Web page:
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  • The End of the World Viewed, or The Wind in the Things:On Nikolaus Geyrhalter's Homo Sapiens
  • Tiago de Luca (bio)

Every image is an object, every object is an image.

—André Bazin

When a photograph is cropped, the rest of the world is cut out.

—Stanley Cavell

The end of the world is everywhere. Though apocalyptic representations are not exclusive to our time, there is no question that an increasing awareness of the so-called Anthropocene, according to which anthropogenic impact on Earth has become a geological force, has boosted fatalistic imaginings in cultural and knowledge production. Books such as Alan Weisman's The World without Us (2008) and Jan Zalasiewicz's The Earth after Us (2008) strive to imagine the scenarios described in their titles through an attempt to think according to a planetary rather than a human scale.1 Photographic projects such as Edward Burtynsky's series Oil (1999–2010) and Tong Lam's Abandoned Futures: A Journey to the Posthuman World (2013) portend a not-so-distant global cataclysm through images of [End Page 112] desolate industrial landscapes. And within the domain of cinema, a number of recent films have staged end-of-the-world catastrophes, from Hollywood blockbusters such as 2012 (2012) and After Earth (2013) to the auteurist fare of Lars von Trier's Melancholia (2011) and Abel Ferrara's 4:44 Last Day on Earth (2011). At the same time, the idea of a "world without us" has found its philosophical iteration in contemporary branches of thought such as speculative realism, new materialisms, and object-oriented ontology.1 While these currents diverge in important respects, they are bound together through a concern with debunking what they often refer to as correlationism, according to which the world can only be grasped through the filters of human subjectivity.2 They instead emphasize that we must do well to reflect on the ontologies and materialities of nonhuman entities even if those entities are not entirely available to consciousness. Since its emergence in 2007, speculative realism has attracted both detractors and advocates, the former calling attention to the impossibility of escaping human thought, the latter underlining that this impossibility does not mean one cannot speculate about nonhuman forms, especially when humanity is under threat.3 Speculative realism has equally found a fertile ground in film studies, with a number of articles testing or critiquing its usefulness in relation to films and film theory.4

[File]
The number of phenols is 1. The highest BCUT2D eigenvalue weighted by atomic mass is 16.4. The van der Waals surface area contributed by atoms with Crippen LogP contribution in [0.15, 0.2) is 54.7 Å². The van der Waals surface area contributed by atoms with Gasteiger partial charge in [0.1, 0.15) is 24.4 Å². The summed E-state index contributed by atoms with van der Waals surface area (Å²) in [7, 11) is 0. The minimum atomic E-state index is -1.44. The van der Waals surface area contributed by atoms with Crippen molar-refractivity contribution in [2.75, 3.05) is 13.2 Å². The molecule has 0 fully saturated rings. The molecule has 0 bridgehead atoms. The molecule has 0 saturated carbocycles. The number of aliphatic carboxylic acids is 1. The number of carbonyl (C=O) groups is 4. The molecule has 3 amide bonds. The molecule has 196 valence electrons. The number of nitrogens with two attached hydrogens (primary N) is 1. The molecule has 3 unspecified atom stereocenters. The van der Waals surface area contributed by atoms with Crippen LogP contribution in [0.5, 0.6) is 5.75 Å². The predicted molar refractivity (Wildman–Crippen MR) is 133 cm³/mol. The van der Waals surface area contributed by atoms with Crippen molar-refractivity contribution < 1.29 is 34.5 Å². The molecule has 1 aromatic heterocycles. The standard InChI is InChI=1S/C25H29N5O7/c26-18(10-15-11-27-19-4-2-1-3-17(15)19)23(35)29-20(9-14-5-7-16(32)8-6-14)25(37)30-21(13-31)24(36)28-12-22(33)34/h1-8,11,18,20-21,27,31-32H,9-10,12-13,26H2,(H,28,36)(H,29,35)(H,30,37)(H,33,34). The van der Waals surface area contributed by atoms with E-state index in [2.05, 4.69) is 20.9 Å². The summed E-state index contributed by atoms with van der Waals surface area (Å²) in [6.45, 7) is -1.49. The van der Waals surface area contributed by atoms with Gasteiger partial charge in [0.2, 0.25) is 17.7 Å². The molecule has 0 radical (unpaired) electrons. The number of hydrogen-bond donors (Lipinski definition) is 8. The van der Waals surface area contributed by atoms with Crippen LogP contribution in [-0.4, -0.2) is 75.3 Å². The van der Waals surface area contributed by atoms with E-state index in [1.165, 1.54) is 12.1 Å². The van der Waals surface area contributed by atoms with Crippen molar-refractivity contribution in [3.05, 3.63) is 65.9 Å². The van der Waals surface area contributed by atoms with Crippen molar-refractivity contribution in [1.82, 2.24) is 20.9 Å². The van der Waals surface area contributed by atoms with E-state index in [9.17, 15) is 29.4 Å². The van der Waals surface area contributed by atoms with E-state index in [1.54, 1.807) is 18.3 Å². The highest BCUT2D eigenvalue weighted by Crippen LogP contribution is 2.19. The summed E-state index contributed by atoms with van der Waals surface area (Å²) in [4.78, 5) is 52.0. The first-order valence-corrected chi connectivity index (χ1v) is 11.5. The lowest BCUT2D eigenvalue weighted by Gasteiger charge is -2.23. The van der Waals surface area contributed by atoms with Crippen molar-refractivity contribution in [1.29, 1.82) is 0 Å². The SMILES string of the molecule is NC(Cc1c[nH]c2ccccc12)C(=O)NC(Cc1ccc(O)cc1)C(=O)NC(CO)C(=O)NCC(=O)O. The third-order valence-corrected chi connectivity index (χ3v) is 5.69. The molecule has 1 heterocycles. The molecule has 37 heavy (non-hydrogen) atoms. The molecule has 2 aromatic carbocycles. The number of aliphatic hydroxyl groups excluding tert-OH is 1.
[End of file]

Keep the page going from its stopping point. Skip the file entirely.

While recognizing some of speculative realism's limitations, this essay partakes in its supporting assumption that to think beyond the human is no longer something we can dismiss, given the present global ecological crisis. However, here I am less interested in championing or attacking a speculative realist thought than I am in examining the way in which a speculative realism can manifest itself in the cinema and how cinema can contribute to its program and to an ethical project committed to making us see the world-in-itself. I argue that the film Homo Sapiens (2016), by Austrian filmmaker Nikolaus Geyrhalter, provides an especially productive lens through which to explore these questions because of its original filmic rendition of a world-without-us, which asks us to reflect on an object-oriented ontology from the ontological perspective of cinema as a recording technology.

A documentary comprising static, wordless shots of empty derelict places around the world, Homo Sapiens is simultaneously a work of fiction in its intimation of a postapocalyptic era when the human is no more. The film thus proposes a quasi-hallucinatory viewing experience in which documental images of our world are, miraculously, made available from a future world-without-us for us. This conflation of the fictional with the documentary offers the opportunity to revisit questions dear to film history and theory, including [End Page 113] spectatorship and indexicality, while at the same time opening up avenues into the conceptual domain of new realist philosophies. Looking at the film's fascination with recording the wind as a differential force that triggers encounters between material things, I contend that Homo Sapiens's version of a speculative realism is one that is articulated through the realism of the film medium; to...


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